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St. Michaels man gets probation, must pay restitution in rockfish poaching scheme

Natural Resources police unload striped bass retrieved from illegal anchored gill net found in Chesapeake Bay.
Natural Resources police unload striped bass retrieved from illegal anchored gill net found in Chesapeake Bay. (Natural Resources Police)

A St. Michaels fisherman received probation Friday for helping illegally harvest tens of thousands of pounds of striped bass from the Chesapeake Bay, but must pay $40,000 in fines and restitution for what the sentencing judge called an "egregious" offense.

U.S. District Court Judge Richard D. Bennett told Lawrence Daniel Murphy he seriously considered jailing him, but went along with the prosecution's recommendation for probation because of Murphy's relatively minor role in a fish poaching conspiracy involving three other Eastern Shore watermen.

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However, Bennett said he wanted to hit Murphy in the wallet to send a message to other watermen that illegal fishing is a "very, very serious matter." Striped bass, also known as rockfish, are Maryland's state fish.

Murphy, 37, worked as a helper aboard the Kristin Marie from 2007 to 2012 with Tilghman Island watermen Michael D.  Hayden Jr. and William J. Lednum. They were caught in February 2011 trying to retrieve more than 20,000 pounds of striped bass using illegal, unmarked and unattended gill nets off the southern tip of Kent Island.  Earlier, authorities charged, the men had illegally harvested more than 25,000 pounds of striped bass with a wholesale value of $66,000.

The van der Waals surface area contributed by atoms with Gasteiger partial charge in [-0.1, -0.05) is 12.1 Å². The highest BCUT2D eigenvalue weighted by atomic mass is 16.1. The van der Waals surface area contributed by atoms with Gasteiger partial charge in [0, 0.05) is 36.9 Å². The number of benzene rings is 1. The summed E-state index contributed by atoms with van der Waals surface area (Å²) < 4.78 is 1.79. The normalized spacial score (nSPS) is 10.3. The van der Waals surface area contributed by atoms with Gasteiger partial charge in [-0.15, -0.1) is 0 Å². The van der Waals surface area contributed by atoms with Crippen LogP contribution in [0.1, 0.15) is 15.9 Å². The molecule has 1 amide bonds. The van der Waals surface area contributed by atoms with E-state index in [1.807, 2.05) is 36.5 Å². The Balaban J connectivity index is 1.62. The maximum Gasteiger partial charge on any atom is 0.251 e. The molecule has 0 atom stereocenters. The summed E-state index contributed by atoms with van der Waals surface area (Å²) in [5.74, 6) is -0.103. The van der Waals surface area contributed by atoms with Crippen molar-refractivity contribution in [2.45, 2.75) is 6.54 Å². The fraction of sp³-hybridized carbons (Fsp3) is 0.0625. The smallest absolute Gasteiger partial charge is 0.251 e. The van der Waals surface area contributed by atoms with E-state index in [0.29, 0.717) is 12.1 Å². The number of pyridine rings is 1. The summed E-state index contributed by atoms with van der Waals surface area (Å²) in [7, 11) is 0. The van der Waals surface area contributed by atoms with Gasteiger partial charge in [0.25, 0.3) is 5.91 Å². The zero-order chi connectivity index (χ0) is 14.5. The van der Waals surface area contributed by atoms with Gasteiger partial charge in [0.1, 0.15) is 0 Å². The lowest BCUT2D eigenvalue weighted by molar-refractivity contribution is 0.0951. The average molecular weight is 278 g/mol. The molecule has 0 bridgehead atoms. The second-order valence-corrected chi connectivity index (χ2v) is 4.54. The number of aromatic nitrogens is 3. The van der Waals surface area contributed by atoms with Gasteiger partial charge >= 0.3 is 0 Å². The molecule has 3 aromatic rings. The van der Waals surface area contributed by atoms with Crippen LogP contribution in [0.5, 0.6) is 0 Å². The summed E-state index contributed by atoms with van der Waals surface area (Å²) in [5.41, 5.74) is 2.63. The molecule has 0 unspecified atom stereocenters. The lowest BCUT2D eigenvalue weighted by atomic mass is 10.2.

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The judge ordered Murphy to pay a $10,000 fine, plus $30,000 in restitution to the Maryland Department of Natural Resources for the fish he'd helped illegally harvest.

Murphy, who pleaded guilty in September, could have faced up to five years in prison for violating the Lacey Act, which protects fish and wildlife. His court-appointed lawyer, Nicholas Vitek, said Murphy earned only about $16,000 in wages from those illegal fishing trips and didn't share in the proceeeds the boat captains got from selling the fish.

But the judge insisted on penalizing Murphy more than that, noting that without helpers the boat captains couldn't have carried out their scheme.

Murphy said little during the sentencing hearing, beyond that he was "completely sorry" for what he had done.

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The other three men charged in the fish poaching scheme also have pleaded guilty. Lednum, 41, was sentenced Wednesday to a year and a day in prison for his role and ordered to pay $40,000 in fines.  He and Hayden also will be required to pay nearly $500,000 in restitution to Maryland DNR, the estimated wholesale value of all the fish authorities accused them of taking

Hayden's sentencing has been postponed until February, as the judge weighs whether to consider allegations Hayden attempted to intimidate the other fishermen not to cooperate with investigators.

A fourth defendant, Kent Conley Sadler, 31, of Tilghman Island, faces sentencing in January.

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